November 23, 2010
Theater Review | ‘In the Footprint’
A Brooklyn Civics Lesson, Offered in Word and Song
By CHARLES ISHERWOOD
Published: November 23, 2010
As subjects for musical comedy go, it would be hard to fathom anything less promising than the legal intricacies of the concept of eminent domain. Or, for that matter, the socioeconomic diversity of the crazy quilt of Brooklyn neighborhoods. The great Stephen Sondheim himself might find it tricky work to make lyrical magic of the relationships among the various civic entities charged with approving land-use deals in New York City.
Yet these matters are rhapsodized in song with style and wit in the spirited new show from the Civilians, “In the Footprint: The Battle Over Atlantic Yards,” which opened on Monday night at the Irondale Arts Center in Fort Greene, Brooklyn, within a demolition ball’s swing of the site in contention.
The title may sound like a dissertation submitted by a budding sociologist — subtitles are not too inviting on a theater marquee — but don’t let that deter you. This simple, scruffy-looking but smartly put-together production, written and directed by Steve Cosson and featuring songs by Michael Friedman (“Bloody Bloody Andrew Jackson”), is as fresh, inventive and frankly as entertaining as any new work of musical theater to open this fall. (No, this isn’t saying all that much, but never mind.)
The Civilians have employed the company’s traditional modus operandi in assembling this collage of fact, opinion and passionate feeling concerning the drawn-out conflict over the redevelopment of the Vanderbilt Yards near downtown Brooklyn. (Not in downtown Brooklyn, as one of the aggrieved residents makes clear.) The text of the show is drawn from the company’s two years of research.
Mr. Friedman’s deft, cabaret-style songs are often original — people do not speak in lyrics, after all — but Mr. Cosson’s text consists exclusively of verbatim testimony. Some of it comes from public statements from the city officials and business executives with a master plan to remake the site as a grand urban mini-metropolis surrounding a gleaming new basketball arena. The rest is culled from interviews with the smaller fry who mustered a contentious public protest at what they saw as an ugly, bulging blight on the surrounding neighborhoods.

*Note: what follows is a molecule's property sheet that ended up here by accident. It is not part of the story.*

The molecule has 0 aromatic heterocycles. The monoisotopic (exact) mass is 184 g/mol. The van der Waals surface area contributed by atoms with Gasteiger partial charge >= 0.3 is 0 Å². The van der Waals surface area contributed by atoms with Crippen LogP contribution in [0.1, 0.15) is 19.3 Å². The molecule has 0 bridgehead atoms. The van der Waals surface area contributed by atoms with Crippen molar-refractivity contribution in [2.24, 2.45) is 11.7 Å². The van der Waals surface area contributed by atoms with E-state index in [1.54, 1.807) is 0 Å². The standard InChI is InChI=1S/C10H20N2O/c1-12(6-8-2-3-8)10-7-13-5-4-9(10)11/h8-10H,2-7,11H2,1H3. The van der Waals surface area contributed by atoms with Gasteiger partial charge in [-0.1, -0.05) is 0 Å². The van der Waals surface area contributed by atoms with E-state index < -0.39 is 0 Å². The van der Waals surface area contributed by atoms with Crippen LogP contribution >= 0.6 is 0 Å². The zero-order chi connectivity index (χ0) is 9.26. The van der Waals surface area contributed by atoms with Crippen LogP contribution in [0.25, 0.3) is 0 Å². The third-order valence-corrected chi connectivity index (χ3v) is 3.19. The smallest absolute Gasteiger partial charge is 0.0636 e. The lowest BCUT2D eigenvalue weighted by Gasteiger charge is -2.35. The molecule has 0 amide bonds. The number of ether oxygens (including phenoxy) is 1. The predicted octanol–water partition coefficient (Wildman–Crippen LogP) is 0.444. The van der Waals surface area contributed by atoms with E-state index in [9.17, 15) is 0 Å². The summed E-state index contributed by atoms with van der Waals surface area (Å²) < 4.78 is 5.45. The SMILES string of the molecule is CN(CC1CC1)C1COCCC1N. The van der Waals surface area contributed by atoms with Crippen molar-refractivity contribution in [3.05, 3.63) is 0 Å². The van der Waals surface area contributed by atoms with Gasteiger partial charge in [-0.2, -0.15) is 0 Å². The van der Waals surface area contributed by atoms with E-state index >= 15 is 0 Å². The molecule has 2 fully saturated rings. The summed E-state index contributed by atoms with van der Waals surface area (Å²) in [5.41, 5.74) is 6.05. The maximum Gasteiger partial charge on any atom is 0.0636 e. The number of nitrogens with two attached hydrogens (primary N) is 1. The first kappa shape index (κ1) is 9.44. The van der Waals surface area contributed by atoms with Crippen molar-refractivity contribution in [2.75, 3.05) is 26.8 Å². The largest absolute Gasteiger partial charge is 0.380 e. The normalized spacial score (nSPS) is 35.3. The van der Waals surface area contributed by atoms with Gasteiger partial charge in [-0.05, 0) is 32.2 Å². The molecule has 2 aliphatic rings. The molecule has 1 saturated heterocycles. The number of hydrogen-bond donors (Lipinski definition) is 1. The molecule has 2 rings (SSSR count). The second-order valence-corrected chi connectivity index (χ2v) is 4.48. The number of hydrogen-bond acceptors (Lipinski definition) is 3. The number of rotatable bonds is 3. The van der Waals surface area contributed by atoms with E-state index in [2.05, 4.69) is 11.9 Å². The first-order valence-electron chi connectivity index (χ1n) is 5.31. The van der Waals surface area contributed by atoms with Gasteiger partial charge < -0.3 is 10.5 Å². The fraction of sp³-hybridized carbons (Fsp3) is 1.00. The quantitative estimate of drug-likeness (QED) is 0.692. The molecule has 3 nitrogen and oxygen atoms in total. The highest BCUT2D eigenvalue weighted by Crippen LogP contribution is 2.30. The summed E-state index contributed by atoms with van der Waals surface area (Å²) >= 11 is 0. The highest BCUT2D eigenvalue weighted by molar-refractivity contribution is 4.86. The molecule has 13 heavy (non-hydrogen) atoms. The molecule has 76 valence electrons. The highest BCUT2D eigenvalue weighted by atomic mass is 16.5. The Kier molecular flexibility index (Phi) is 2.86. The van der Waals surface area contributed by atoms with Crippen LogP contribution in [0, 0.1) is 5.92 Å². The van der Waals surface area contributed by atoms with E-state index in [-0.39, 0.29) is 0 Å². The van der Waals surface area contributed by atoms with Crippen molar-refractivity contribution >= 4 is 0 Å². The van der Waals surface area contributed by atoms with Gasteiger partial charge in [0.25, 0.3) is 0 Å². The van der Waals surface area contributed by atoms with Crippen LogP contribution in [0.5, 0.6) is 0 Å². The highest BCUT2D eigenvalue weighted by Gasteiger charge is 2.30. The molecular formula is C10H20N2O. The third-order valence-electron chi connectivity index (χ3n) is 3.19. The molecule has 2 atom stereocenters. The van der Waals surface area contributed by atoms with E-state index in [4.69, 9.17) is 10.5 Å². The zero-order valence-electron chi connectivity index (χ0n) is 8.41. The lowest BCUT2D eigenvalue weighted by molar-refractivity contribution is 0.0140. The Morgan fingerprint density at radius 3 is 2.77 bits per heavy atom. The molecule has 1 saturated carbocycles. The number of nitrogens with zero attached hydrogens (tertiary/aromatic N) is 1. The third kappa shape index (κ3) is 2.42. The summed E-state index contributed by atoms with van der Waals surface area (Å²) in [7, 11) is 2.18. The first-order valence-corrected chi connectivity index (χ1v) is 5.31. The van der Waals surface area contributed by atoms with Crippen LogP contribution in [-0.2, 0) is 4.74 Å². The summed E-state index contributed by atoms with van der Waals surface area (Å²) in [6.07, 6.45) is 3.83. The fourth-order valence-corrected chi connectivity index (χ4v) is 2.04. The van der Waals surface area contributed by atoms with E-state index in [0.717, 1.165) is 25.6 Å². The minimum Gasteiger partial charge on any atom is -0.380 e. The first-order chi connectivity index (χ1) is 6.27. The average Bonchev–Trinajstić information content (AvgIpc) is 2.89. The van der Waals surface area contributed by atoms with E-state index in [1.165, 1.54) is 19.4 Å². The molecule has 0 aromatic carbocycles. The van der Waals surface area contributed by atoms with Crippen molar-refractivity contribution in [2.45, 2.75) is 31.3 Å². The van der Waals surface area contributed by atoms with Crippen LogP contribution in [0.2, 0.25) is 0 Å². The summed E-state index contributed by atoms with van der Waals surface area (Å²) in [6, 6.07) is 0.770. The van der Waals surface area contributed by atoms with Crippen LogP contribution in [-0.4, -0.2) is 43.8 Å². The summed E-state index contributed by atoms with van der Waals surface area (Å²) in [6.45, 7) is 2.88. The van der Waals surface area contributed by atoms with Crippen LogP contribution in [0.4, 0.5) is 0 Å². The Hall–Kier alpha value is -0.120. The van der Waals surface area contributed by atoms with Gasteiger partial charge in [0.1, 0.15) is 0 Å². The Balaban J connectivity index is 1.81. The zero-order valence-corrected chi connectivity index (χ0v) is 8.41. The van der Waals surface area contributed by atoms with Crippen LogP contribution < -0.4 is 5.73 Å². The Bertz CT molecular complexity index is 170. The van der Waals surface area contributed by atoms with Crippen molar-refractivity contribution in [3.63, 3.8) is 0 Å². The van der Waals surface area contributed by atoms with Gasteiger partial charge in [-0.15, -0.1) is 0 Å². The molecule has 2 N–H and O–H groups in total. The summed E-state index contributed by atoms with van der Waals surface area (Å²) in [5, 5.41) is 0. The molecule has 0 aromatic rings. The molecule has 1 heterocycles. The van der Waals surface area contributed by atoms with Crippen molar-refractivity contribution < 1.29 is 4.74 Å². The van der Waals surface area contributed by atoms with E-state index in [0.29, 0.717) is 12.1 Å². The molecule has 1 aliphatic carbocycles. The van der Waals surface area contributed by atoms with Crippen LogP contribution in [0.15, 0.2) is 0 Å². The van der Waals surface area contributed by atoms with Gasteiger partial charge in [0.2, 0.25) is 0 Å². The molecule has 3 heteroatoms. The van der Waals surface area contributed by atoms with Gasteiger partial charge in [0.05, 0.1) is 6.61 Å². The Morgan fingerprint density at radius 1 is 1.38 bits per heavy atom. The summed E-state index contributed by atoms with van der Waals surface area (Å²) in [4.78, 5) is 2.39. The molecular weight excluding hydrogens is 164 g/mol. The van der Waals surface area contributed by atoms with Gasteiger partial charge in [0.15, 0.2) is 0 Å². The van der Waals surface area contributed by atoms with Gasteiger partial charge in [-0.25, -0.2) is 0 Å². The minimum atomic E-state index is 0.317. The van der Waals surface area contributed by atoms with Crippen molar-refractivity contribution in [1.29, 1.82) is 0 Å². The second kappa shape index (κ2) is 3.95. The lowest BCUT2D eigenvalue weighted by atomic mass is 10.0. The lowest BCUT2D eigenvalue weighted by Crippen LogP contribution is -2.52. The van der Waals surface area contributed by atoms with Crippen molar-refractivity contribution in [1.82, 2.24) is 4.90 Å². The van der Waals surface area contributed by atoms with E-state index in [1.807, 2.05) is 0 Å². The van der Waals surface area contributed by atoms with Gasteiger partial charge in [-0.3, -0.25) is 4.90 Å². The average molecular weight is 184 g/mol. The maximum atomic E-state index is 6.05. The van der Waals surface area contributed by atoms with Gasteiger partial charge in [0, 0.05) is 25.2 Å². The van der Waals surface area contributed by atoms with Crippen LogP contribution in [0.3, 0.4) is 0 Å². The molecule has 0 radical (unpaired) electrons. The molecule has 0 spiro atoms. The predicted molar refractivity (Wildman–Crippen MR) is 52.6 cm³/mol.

It is not hard to discern where the sympathies of the show’s creators ultimately lie. Marty Markowitz, the Brooklyn borough president who was an early and enthusiastic supporter of the multibillion-dollar redevelopment proposal, is depicted as a yapping basketball. Frank Gehry, the renowned architect whose signature pencil-shaving design for the arena is represented by a twirling disco ball, is heard pontificating fatuously about his “iconic” buildings in Spain and Los Angeles and the tower he refers to as “Miss Brooklyn,” one of more than a dozen in the original plans.
As for Bruce Ratner, the prominent developer behind the project — let’s just say that should anyone offer Mr. Ratner a pair of tickets to the show, he would be wise to decline. Mr. Ratner might be marginally more welcome at a Nets game in New Jersey this season. (The development plan hinged, you’ll recall, on relocating that basketball team to Brooklyn.)
But “In the Footprint” does not dramatize its subject matter as a simple David and Goliath story (albeit one with a different ending). The voices of a wide spectrum of interested parties are included, with the cast of characters ranging from boldface names like Michael R. Bloomberg and Jay-Z and Jonathan Lethem, to the community leaders on both sides of the controversy, to the neighborhood dwellers whose houses and livelihoods are at stake.
From the Babel of contrasting opinions and arguments emerges an edifying if not always cheering lesson in the way that cities and cultures evolve, and the way the balance of power between the mighty brokers of New York and its unmonied citizens does not. “In the Footprint” also illuminates how the changing demographics of the neighborhood have informed (and inflamed) the relationships between the black and white populations and how the redevelopment plan sowed division among the area’s black residents.